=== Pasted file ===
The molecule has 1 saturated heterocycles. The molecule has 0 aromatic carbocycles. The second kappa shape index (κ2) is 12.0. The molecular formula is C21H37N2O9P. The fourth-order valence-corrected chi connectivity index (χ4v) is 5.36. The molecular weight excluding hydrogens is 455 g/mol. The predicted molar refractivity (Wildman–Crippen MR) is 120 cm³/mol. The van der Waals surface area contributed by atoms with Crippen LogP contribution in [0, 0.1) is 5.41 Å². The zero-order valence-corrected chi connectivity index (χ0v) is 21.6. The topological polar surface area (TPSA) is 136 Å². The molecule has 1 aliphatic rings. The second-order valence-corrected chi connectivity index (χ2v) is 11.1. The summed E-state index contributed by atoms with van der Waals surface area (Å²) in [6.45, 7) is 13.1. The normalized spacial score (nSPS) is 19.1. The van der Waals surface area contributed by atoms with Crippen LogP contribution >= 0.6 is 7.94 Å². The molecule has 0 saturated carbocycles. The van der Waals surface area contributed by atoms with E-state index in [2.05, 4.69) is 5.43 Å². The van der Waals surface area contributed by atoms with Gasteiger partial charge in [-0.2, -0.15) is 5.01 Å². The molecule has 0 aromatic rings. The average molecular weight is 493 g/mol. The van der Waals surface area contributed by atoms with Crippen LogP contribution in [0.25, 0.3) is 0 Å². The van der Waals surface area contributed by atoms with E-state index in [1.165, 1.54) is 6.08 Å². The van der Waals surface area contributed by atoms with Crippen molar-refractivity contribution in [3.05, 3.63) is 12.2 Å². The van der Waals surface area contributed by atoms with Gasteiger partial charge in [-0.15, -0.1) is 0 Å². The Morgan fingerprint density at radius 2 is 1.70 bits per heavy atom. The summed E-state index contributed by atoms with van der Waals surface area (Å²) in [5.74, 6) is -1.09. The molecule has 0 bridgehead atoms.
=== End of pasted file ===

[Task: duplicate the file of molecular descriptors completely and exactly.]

The molecule has 1 saturated heterocycles. The molecule has 0 aromatic carbocycles. The second kappa shape index (κ2) is 12.0. The molecular formula is C21H37N2O9P. The fourth-order valence-corrected chi connectivity index (χ4v) is 5.36. The molecular weight excluding hydrogens is 455 g/mol. The predicted molar refractivity (Wildman–Crippen MR) is 120 cm³/mol. The van der Waals surface area contributed by atoms with Crippen LogP contribution in [0, 0.1) is 5.41 Å². The zero-order valence-corrected chi connectivity index (χ0v) is 21.6. The topological polar surface area (TPSA) is 136 Å². The molecule has 1 aliphatic rings. The second-order valence-corrected chi connectivity index (χ2v) is 11.1. The summed E-state index contributed by atoms with van der Waals surface area (Å²) in [6.45, 7) is 13.1. The normalized spacial score (nSPS) is 19.1. The van der Waals surface area contributed by atoms with Crippen LogP contribution >= 0.6 is 7.94 Å². The molecule has 0 saturated carbocycles. The van der Waals surface area contributed by atoms with E-state index in [2.05, 4.69) is 5.43 Å². The van der Waals surface area contributed by atoms with Gasteiger partial charge in [-0.2, -0.15) is 5.01 Å². The molecule has 0 aromatic rings. The average molecular weight is 493 g/mol. The van der Waals surface area contributed by atoms with Crippen LogP contribution in [0.25, 0.3) is 0 Å². The van der Waals surface area contributed by atoms with E-state index in [1.165, 1.54) is 6.08 Å². The van der Waals surface area contributed by atoms with Crippen molar-refractivity contribution in [3.05, 3.63) is 12.2 Å². The van der Waals surface area contributed by atoms with Gasteiger partial charge in [-0.15, -0.1) is 0 Å². The Morgan fingerprint density at radius 2 is 1.70 bits per heavy atom. The summed E-state index contributed by atoms with van der Waals surface area (Å²) in [5.74, 6) is -1.09. The molecule has 0 bridgehead atoms.